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Polish Name Days (Imieniny)

In Poland, name days (imieniny) are widely celebrated and have traditionally been given a greater importance than birthday celebrations, particularly as one gets on in years. Printed in every local calendar, these name days represent the feast days of Catholic saints. Every day of the year is assigned two saints – one male, one female – and chances are if you share a name with a saint (as almost all Poles do), you too have a name day. Some names are even repeated more than once in a calendar year, in which case you celebrate the first of your name days to fall after your birthday.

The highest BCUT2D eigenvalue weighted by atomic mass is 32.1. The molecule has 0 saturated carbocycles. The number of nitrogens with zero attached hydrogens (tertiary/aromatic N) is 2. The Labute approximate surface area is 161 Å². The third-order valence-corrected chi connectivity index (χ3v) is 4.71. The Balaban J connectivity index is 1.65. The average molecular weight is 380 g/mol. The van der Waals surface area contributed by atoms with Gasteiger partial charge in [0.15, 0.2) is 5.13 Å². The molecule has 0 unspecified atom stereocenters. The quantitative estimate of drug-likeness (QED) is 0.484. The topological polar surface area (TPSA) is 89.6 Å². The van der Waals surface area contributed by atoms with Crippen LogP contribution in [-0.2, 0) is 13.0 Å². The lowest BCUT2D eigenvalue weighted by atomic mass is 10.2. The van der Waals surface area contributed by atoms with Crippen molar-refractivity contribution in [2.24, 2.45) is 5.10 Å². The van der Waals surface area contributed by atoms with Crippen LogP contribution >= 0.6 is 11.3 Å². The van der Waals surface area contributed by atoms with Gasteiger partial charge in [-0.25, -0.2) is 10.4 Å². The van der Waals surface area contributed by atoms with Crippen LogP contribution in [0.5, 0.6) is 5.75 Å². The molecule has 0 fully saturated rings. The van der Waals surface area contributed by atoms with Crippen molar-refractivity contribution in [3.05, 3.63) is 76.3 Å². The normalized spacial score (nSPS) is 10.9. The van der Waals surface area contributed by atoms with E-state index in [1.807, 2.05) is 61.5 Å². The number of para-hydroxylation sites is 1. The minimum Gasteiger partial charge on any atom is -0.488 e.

Name Day celebrations in Poland are social events, traditionally involving the gathering of friends and family at the celebrant’s home or in the bar of their choice. Differing slightly from western birthday celebrations in which the celebrant is often seen as a ‘guest of honour’ and might expect to be bought drinks all night, in name day gatherings the celebrant traditionally plays the role of host, buying drinks for friends and ensuring that guests are taken care of. In return, guests should bring small gifts (typically chocolate, flowers or vodka) as you would on someone’s birthday. The Polish birthday song ‘Sto Lat’ (A Hundred Years) is sung, and its mindless simplicity might be tempting for foreigners to criticise until they reflect on just how dreadful the English happy birthday song actually is. Name Days are so important to Polish culture that in Kraków, they are prominently displayed in all of the city’s trams, thereby ensuring that you know who you should be buying flowers for that day; information that you’ll often find less readily available on these same trams is the name of the line or the destination of its next stop.

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